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Archive for ‘August, 2011’

Region Rattled: Rare Quake Shakes Up East Coast

Originally Published in the Saratogian Newspaper. Print Edition, Wed., Aug. 24, 2011. Click Here to Read Online.

By SUZANNA LOURIE, slourie@saratogian.com

State Employees

State employees mill about on the Empire State Plaza near the Corning Tower in Albany Tuesday, August 23, 2011 after an earth quake centered in Virgina shook the east coast. (J.S. Carras/photos@saratogian.com)

SARATOGA SPRINGS — At 1:51 Tuesday afternoon, a 5.9 magnitude earthquake, 3.7 miles deep, struck Virginia, rattling the entire East Coast up to the Capital District and beyond.

The U.S. Geological Survey reported the quake’s epicenter was located in a town 44 miles northwest of Richmond, Va., in Louisa County. In Washington, D.C., the White House, Capital Building and the Pentagon were all evacuated due to the strength of the tremors. Flights from the Reagan National Airport outside of Washington, D.C., were also put on hold.

The quake, close to a 6 on the Richter scale, shook the computer monitors in the Lake Avenue office of The Saratogian here in Saratoga Springs. Within minutes, calls from people in towns across the county started rolling in and the newspaper website and social media outlets exploded with feedback.

Bob Gordon, who lives in Pyramid Pines on Old Gick Road in Wilton, said he felt the quake for about five minutes, and although nothing broke, it shook the entire house.

“We live in a mobile home and it shook the place like nothing,” he said.

Like many in the area, Judy Shrade of Nelson Avenue said that at first, she thought the vibrations were from a passing truck, but when the shaking didn’t stop, Shrade knew it wasn’t a truck causing her glassware to clatter on the shelves.

Quakes don’t strike this area often, but 87-year-old Saratoga resident Roslyn Pittinger has had earthquake experiences in the past. After yelling to her daughter, “Your washing machine is backing up,” Pittinger said her daughter responded that it wasn’t even on.

“I’ve lived a lot of places and felt this before,” Pittinger said, still laughing about the incident.
NORTHEAST_QUAKE_RISK
While the ground was still rumbling, people from Virginia to New York reported the events using social media outlets like Twitter and Facebook to tell the story as it was happening in real time.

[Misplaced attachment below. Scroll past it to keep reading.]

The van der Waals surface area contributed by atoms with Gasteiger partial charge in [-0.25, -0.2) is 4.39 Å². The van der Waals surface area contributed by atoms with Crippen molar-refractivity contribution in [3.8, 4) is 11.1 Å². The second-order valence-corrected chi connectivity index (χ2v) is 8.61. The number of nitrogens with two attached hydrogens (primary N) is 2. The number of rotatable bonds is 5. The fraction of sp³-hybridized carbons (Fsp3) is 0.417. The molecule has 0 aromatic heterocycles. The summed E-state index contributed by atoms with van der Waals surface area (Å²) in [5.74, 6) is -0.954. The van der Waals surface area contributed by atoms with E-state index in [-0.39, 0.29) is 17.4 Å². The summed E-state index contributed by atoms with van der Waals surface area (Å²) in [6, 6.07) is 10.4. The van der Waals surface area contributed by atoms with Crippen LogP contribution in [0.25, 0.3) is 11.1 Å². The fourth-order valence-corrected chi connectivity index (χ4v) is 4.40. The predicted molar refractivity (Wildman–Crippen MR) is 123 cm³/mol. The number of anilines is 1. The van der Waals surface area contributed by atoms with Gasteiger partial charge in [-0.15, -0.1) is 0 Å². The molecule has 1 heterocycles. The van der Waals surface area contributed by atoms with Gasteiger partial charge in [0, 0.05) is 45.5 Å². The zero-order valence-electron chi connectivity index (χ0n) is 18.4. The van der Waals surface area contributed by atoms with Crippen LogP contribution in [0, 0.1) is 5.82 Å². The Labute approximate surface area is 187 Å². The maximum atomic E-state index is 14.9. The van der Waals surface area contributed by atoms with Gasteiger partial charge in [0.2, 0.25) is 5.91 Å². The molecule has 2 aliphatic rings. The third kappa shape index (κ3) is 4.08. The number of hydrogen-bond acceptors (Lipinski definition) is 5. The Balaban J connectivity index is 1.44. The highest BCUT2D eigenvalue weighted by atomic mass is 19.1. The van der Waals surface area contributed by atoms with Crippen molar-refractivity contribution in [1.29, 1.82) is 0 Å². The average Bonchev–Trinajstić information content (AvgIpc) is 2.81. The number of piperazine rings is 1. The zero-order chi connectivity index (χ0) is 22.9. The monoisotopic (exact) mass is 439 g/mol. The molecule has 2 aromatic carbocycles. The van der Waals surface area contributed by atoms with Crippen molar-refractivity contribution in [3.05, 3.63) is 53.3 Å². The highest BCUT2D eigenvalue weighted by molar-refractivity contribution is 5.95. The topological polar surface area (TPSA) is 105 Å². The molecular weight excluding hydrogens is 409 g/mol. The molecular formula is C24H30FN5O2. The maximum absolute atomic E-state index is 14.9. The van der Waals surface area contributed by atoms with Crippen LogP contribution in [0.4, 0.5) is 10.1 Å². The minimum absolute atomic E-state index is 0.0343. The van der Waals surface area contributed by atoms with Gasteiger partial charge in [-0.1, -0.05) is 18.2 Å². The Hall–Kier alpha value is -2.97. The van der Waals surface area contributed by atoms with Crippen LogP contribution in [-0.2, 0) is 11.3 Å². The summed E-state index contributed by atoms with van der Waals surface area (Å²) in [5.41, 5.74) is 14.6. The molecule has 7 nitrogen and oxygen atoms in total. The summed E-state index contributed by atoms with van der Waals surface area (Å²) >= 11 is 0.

Even state Assemblyman James Tedisco, R-Schenectady, tweeted at 2:27 p.m., “My office in Schenectady was shake, rattle and rolling from the earthquake!” On Facebook, Steve Lyon added, “Definitely felt it here, about 8 miles east of the track, just off Route 9.”

 

South of Schenectady, a spokesperson from the Albany branch of the National Weather Service said their building, “shook like crazy,” and most staff evacuated the premises. Employees at the Capitol Building and government agency buildings also were required to evacuate their office, but returned to work later that afternoon.

Gov. Andrew Cuomo released a statement at 2:43 p.m. announcing that effects of the quake in New York state were being monitored by the State Office of Emergency Management and that as of that time, there had been no reports of damage to buildings, bridges, roads, power grids, the Indian Point nuclear power plant or other infrastructure.

Locally, the Saratoga Springs Police Department said although no emergencies or accidents had been reported as a result of the quake, more than a dozen calls came in immediately after the ground stopped shaking.

Lt. Robert Jillson of the Saratoga Springs Fire Department said firefighters were dispatched to a possible gas leak, but said he didn’t know if it was related to the earthquake or if it was just coincidence.

Since no horse races are run on Tuesdays, “dark days,” at Saratoga Race Course, thankfully no horses were running when the ground shook. Dan Silver, communications director for the New York Racing Association, said as of around 3 p.m., there had been no reports of harm to any horses, who were safe in their stalls in the backstretch.

Although the Virginia quake was felt here in Saratoga County, it wasn’t the first earthquake of the day for New York state. The USGS reported a smaller, 2.2 magnitude earthquake, 13.3 miles deep, that hit three miles outside of Altamont, a town just 20 minutes northwest of Albany, at 6:35 Tuesday morning.

Earthquakes might be rare in the Capital District, but it was only one year ago on Wednesday, June 23, 2010, when Saratoga residents felt the rumblings from a 5.0 quake that hit northeast of Ottawa at 1:40 p.m. — today’s earthquake coincidentally struck on the same date, the 23rd, of a different month, August, just 11 minutes after last year’s quake.

Later Tuesday, the USGS confirmed two aftershocks hit near the epicenter in northern Virginia — the first, magnitude 2.8, at 2:46 p.m., and the second, at 3:20 p.m. with a magnitude of 2.2. The National Weather Service said no tsunami was expected as result of the quake.

Saratogian reporters Michael Cignoli and Lucian McCarty and The Associated Press contributed to this report.

Savvy Savings: Coupon-Cutters Save Hundreds at Local Stores

Originally Published in the Saratogian Newspaper. Print Edition, Sunday, Aug. 14, 2011. Click Here to Read Online. 

By SUZANNA K. LOURIE